Detecting the Undetectable
Nov 15, 2010Metal detectors may help you find a lost coin or necklace, but objects buried in the desert can be nearly impossible to find.
This is a problem that Zackary Kenz ’08 has been trying to solve with applied mathematics. He uses differential equations to show how wave propagation changes when different soils are struck by another object. His work could save a life in places like Afghanistan and Pakistan where improvised explosive devices (IEDs) are covered by sand.
“We’re using math to solve real-world problems,” Kenz says.
Kenz studies applied mathematics at North Carolina State University. He first became interested in math as a junior high student. In high school, he participated in math-related extracurricular activities and worked for a surveyor during the summer. It was then he realized how math applied to real-life situations.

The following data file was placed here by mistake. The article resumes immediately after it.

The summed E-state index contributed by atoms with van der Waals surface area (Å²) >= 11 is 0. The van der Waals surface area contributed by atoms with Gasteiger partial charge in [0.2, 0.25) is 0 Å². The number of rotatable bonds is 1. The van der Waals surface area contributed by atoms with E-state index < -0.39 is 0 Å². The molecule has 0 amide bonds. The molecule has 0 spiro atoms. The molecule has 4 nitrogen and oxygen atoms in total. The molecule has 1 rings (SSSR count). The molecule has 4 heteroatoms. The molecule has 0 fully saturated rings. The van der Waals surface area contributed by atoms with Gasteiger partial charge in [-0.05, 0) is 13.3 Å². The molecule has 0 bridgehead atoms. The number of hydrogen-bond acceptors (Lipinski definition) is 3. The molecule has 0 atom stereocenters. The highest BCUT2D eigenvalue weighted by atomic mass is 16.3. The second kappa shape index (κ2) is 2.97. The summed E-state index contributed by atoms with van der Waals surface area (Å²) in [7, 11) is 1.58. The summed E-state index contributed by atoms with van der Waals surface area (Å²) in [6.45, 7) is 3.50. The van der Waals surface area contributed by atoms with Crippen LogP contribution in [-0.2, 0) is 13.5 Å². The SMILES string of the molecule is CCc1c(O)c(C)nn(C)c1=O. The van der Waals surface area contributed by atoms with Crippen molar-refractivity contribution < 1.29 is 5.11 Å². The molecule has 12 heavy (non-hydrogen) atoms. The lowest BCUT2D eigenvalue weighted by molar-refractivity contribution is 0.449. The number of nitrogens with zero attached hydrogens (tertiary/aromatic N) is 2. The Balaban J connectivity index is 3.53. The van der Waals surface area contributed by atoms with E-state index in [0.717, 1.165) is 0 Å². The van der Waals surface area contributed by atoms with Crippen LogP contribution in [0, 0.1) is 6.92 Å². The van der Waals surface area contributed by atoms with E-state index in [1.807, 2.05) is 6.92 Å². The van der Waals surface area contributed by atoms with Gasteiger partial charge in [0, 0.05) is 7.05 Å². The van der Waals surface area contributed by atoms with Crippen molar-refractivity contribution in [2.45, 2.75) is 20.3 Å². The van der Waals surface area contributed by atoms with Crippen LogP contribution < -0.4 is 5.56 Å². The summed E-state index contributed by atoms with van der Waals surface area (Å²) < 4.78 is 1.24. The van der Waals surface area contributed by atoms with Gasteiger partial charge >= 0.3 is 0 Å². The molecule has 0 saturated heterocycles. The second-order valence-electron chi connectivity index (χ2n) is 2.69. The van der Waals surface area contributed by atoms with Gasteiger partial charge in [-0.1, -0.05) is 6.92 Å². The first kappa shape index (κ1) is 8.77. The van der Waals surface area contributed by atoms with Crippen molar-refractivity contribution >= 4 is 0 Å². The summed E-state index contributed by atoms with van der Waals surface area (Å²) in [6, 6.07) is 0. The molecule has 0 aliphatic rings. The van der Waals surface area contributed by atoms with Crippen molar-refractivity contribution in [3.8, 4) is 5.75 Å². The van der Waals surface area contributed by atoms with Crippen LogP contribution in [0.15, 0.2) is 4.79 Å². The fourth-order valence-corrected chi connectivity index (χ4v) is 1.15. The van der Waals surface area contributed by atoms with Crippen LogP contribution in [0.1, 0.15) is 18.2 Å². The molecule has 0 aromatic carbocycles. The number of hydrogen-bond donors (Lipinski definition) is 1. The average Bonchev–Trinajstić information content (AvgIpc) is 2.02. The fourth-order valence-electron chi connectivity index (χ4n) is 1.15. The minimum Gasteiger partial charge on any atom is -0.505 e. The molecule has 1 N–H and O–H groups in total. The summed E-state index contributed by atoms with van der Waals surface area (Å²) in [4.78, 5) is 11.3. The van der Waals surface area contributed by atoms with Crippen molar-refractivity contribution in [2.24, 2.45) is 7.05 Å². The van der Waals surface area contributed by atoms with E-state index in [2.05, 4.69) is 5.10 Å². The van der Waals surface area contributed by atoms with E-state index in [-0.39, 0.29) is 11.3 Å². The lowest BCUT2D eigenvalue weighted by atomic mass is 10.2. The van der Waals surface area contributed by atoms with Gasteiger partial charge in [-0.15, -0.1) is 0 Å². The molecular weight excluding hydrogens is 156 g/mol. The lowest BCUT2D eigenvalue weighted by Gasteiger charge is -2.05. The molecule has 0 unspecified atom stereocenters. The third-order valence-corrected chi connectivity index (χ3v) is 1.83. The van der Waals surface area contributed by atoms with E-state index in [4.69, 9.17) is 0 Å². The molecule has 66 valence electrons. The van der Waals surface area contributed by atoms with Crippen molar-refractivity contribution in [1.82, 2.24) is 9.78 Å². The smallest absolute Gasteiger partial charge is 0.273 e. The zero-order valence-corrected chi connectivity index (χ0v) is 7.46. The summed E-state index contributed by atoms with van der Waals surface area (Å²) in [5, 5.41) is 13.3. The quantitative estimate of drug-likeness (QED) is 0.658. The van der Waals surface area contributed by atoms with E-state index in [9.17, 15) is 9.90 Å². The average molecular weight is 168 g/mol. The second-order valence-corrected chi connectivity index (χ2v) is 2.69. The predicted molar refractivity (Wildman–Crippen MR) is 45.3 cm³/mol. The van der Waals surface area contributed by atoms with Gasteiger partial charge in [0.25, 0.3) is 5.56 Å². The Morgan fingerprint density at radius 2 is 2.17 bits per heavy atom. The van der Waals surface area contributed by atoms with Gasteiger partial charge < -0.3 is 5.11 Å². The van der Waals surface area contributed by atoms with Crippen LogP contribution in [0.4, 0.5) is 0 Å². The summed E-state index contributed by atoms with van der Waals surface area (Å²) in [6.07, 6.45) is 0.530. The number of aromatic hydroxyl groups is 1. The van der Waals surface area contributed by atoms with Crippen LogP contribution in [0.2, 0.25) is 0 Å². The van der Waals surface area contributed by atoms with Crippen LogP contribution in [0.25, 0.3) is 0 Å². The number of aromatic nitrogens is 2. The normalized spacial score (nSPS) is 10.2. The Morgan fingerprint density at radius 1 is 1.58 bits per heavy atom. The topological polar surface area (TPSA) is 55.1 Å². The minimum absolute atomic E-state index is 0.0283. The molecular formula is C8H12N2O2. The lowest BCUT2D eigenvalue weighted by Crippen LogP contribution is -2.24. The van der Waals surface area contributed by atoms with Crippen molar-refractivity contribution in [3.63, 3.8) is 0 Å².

At Concordia, Kenz researched alongside Dr. Doug Anderson and completed summer internships in California and near Washington, D.C. These experiences helped him to secure his graduate school admission.
He enjoys this project because of the collaborative nature. His teammates include other NCSU students, an engineering team in California and an Air Force doctor.
“We find a way to see the process, figure out what phenomena are going on and describe it,” Kenz says.
Kenz will continue to solve real-life problems with math after graduate school. He hopes to do research at a large institution or to go on to work in a government laboratory like the National Institute of Health or NASA.